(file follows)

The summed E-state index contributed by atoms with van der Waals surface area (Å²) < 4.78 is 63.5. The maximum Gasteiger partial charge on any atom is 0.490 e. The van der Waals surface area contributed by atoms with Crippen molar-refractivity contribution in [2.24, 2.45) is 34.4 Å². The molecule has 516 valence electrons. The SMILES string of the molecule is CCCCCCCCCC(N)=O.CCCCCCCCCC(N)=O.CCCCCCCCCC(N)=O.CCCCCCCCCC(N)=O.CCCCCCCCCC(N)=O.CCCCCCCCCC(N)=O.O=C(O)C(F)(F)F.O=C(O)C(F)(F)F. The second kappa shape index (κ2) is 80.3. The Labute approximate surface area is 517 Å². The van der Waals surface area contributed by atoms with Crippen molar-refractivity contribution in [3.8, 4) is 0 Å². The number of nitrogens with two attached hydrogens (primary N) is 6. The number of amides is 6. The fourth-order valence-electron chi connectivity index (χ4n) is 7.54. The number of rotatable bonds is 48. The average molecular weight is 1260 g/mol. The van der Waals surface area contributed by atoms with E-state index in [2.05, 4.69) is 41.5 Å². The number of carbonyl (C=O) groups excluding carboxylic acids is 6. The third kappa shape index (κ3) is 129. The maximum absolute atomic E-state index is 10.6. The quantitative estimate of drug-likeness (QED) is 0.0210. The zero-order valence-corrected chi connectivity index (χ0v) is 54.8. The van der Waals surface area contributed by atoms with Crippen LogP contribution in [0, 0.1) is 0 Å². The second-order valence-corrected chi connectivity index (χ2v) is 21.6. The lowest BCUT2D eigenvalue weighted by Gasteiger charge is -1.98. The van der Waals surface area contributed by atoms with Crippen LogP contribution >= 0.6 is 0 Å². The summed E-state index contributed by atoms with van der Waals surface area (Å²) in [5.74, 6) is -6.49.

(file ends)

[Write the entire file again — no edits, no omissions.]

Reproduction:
The summed E-state index contributed by atoms with van der Waals surface area (Å²) < 4.78 is 63.5. The maximum Gasteiger partial charge on any atom is 0.490 e. The van der Waals surface area contributed by atoms with Crippen molar-refractivity contribution in [2.24, 2.45) is 34.4 Å². The molecule has 516 valence electrons. The SMILES string of the molecule is CCCCCCCCCC(N)=O.CCCCCCCCCC(N)=O.CCCCCCCCCC(N)=O.CCCCCCCCCC(N)=O.CCCCCCCCCC(N)=O.CCCCCCCCCC(N)=O.O=C(O)C(F)(F)F.O=C(O)C(F)(F)F. The second kappa shape index (κ2) is 80.3. The Labute approximate surface area is 517 Å². The van der Waals surface area contributed by atoms with Crippen molar-refractivity contribution in [3.8, 4) is 0 Å². The number of nitrogens with two attached hydrogens (primary N) is 6. The number of amides is 6. The fourth-order valence-electron chi connectivity index (χ4n) is 7.54. The number of rotatable bonds is 48. The average molecular weight is 1260 g/mol. The van der Waals surface area contributed by atoms with E-state index in [2.05, 4.69) is 41.5 Å². The number of carbonyl (C=O) groups excluding carboxylic acids is 6. The third kappa shape index (κ3) is 129. The maximum absolute atomic E-state index is 10.6. The quantitative estimate of drug-likeness (QED) is 0.0210. The zero-order valence-corrected chi connectivity index (χ0v) is 54.8. The van der Waals surface area contributed by atoms with Crippen LogP contribution in [0, 0.1) is 0 Å². The second-order valence-corrected chi connectivity index (χ2v) is 21.6. The lowest BCUT2D eigenvalue weighted by Gasteiger charge is -1.98. The van der Waals surface area contributed by atoms with Crippen LogP contribution >= 0.6 is 0 Å². The summed E-state index contributed by atoms with van der Waals surface area (Å²) in [5.74, 6) is -6.49.